An idle 320-acre Ford Motor Co. plant, which during its 52 years of operation assembled 6.6 million Lincoln Continentals, Ford Thunderbirds and other vehicles before halting operations two years ago, is getting reincarnated as a renewable energy equipment manufacturing park.
In a symbolic win for those hoping the U.S. can replace some of its thousands of lost automotive jobs with green ones, three greentech companies on Thursday announced a plan to retrofit a Ford (s F) assembly plant in Michigan (the state with the highest unemployment rate in the country) to manufacture equipment for wind and solar projects, and to set up a renewable energy training center. Along with Ford Executive Chairman Bill Ford and Michigan Gov. Jennifer Granholm, chief executives of Xtreme Power, Clairvoyant Energy and Oerlikon Solar revealed the plan at a ceremony at the Wixom, Mich., facility.
Part of the plan involves a thin-film solar factory that solar developer Clairvoyant Energy expects to build using Oerlikon Solar equipment. The project is the first one that Switzerland-based Oerlikon has announced in the U.S., said Chris O’Brien, head of North American market development for the company. “It’s an important milestone for Oerlikon…and a vote of confidence in the competitiveness of U.S. manufacturing,” he said, adding that the company believes the U.S. will become the world’s largest photovoltaic market by 2012.
Clairvoyant expects to raise financing for the project next year and to begin operations at the solar plant in 2011, he said. The factory will initially house a single 90MW production line, but could ultimately expand to four lines, O’Brien said. According to the press release, Clairvoyant plans to hire 300 employees for the factory by the end of 2011 and depending on demand, add up to 700 more.
Another project at the park will be a factory for Kyle, Texas-based Xtreme Power, which makes energy storage and power management systems for large wind and solar projects. The company plans to renovate more than 1 million square feet of the site.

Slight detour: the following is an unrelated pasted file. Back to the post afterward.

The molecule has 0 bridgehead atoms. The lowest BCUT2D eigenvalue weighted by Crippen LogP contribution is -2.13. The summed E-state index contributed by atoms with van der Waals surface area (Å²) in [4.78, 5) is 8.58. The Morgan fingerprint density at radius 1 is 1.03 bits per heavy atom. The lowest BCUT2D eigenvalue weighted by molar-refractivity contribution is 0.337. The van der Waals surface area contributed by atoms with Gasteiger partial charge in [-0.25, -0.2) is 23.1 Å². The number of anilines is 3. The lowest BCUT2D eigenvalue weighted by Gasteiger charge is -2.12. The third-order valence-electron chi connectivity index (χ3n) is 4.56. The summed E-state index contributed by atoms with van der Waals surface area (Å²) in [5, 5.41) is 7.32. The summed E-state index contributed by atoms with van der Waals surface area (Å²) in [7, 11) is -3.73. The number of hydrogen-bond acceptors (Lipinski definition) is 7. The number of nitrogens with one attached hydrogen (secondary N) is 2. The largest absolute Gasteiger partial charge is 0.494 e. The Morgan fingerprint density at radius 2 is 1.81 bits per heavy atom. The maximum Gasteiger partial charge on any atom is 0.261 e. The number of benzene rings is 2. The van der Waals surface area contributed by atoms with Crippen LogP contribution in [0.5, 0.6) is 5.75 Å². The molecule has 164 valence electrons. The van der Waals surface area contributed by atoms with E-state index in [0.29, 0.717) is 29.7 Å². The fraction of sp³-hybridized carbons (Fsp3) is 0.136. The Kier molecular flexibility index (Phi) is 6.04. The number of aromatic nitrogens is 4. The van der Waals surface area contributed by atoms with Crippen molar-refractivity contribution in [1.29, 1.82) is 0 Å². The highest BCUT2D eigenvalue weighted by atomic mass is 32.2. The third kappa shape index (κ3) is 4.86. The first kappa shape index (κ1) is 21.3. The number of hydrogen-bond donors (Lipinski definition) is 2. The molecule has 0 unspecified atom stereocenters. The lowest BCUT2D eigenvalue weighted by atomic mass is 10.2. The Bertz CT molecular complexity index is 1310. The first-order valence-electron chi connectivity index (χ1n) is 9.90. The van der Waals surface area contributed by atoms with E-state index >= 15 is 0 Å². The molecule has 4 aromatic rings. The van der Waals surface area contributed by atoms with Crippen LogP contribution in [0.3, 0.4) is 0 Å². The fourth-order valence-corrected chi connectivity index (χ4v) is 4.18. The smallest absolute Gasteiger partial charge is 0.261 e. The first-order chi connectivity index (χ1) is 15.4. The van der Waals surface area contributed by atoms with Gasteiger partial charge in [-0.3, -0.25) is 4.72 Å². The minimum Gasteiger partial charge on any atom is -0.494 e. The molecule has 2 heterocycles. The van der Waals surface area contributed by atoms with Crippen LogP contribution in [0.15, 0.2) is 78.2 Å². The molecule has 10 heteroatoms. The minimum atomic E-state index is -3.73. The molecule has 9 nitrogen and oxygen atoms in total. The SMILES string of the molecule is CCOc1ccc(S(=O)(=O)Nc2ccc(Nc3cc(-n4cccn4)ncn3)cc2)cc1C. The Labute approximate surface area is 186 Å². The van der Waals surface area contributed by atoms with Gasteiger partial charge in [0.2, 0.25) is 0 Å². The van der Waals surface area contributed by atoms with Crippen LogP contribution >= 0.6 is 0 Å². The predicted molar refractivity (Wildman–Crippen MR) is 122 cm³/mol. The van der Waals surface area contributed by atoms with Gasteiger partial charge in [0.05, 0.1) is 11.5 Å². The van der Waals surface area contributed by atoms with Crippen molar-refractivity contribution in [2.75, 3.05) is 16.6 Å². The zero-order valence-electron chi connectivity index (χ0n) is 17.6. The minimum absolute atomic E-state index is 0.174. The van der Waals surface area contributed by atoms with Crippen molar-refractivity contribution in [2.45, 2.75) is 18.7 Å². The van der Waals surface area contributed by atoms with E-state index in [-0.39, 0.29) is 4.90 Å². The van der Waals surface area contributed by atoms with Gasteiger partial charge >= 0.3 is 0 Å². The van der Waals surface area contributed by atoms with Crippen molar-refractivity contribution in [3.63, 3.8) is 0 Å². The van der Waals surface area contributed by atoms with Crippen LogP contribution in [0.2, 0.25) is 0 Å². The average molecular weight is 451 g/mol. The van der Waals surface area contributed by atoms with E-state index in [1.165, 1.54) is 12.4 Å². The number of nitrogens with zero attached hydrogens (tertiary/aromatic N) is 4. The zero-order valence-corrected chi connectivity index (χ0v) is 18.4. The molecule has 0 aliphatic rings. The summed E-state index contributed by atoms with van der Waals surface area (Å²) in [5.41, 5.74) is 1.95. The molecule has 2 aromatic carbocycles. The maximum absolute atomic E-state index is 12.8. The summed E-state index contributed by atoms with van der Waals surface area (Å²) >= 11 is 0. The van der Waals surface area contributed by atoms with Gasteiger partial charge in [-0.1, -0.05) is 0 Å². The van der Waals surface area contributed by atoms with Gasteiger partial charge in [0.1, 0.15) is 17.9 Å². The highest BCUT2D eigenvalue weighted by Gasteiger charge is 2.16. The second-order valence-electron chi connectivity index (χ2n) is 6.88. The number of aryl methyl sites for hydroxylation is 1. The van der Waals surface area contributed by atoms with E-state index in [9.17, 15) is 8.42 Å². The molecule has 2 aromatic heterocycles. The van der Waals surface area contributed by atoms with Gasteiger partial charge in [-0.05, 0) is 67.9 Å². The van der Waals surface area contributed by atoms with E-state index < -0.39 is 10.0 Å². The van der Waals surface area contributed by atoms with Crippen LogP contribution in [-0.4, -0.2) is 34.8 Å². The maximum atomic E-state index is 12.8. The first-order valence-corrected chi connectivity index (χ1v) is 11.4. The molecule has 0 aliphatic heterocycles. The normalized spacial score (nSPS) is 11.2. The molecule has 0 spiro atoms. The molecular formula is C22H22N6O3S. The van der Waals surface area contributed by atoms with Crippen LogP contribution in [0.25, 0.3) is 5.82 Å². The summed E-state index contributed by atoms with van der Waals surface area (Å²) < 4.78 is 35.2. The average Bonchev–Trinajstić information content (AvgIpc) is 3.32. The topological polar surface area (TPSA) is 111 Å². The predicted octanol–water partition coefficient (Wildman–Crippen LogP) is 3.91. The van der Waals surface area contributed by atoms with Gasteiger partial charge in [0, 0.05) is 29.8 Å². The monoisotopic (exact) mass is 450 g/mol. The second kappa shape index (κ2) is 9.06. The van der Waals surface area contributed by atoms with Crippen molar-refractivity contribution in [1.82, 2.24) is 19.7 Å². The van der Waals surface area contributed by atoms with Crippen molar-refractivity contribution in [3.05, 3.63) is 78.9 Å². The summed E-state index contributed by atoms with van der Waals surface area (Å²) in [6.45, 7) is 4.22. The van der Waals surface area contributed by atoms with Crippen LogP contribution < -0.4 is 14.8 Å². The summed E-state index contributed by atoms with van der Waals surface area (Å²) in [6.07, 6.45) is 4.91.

Xtreme and Clairvoyant, which have agreed to buy the plant from Ford, plan to use approximately half of the 4.7 million square feet of building space for their factories and are looking for other green companies to lease the rest. In addition, the plan calls for a renewable energy research and training center for tenants and colleges.
The Michigan legislature has approved about $100 million in tax credits for the project, which is expected to cost about $725 million in total. The project is applying for additional funding from a variety of other government sources, including federal loan guarantees and manufacturing tax credits, as well as state and local tax incentives for employment and brownfield renovation projects.
All together, the renewable energy park is expected to create more than 4,000 jobs, according to a press release from Ford. That number includes jobs at the park itself and at area suppliers, but doesn’t include thousands of additional indirect jobs also expected by the groups, according to the release. The Ford plant directly employed approximately 1,000 workers when it closed in 2007, down from more than 5,000 at the height of its productivity.
Images courtesy of Ford